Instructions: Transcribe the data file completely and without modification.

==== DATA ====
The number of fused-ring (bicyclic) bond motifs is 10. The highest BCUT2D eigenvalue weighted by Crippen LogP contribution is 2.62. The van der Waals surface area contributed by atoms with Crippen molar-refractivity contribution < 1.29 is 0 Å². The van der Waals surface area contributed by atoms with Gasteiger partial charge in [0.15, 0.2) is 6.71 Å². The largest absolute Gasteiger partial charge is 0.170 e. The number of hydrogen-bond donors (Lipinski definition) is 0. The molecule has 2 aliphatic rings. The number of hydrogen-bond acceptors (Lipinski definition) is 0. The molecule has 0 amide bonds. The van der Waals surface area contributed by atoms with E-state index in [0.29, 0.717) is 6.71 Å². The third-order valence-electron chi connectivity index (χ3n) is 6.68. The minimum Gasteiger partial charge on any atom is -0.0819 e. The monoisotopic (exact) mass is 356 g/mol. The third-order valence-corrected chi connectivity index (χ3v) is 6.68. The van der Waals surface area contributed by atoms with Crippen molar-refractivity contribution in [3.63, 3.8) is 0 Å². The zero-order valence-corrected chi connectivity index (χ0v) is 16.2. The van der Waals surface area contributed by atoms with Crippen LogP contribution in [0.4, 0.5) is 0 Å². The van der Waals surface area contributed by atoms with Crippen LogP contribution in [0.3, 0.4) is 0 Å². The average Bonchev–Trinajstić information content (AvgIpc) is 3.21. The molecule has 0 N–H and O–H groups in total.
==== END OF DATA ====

The number of fused-ring (bicyclic) bond motifs is 10. The highest BCUT2D eigenvalue weighted by Crippen LogP contribution is 2.62. The van der Waals surface area contributed by atoms with Crippen molar-refractivity contribution < 1.29 is 0 Å². The van der Waals surface area contributed by atoms with Gasteiger partial charge in [0.15, 0.2) is 6.71 Å². The largest absolute Gasteiger partial charge is 0.170 e. The number of hydrogen-bond donors (Lipinski definition) is 0. The molecule has 2 aliphatic rings. The number of hydrogen-bond acceptors (Lipinski definition) is 0. The molecule has 0 amide bonds. The van der Waals surface area contributed by atoms with E-state index in [0.29, 0.717) is 6.71 Å². The third-order valence-electron chi connectivity index (χ3n) is 6.68. The minimum Gasteiger partial charge on any atom is -0.0819 e. The monoisotopic (exact) mass is 356 g/mol. The third-order valence-corrected chi connectivity index (χ3v) is 6.68. The van der Waals surface area contributed by atoms with Crippen molar-refractivity contribution in [3.63, 3.8) is 0 Å². The zero-order valence-corrected chi connectivity index (χ0v) is 16.2. The van der Waals surface area contributed by atoms with Crippen LogP contribution in [0.4, 0.5) is 0 Å². The van der Waals surface area contributed by atoms with Crippen LogP contribution in [0.3, 0.4) is 0 Å². The average Bonchev–Trinajstić information content (AvgIpc) is 3.21. The molecule has 0 N–H and O–H groups in total.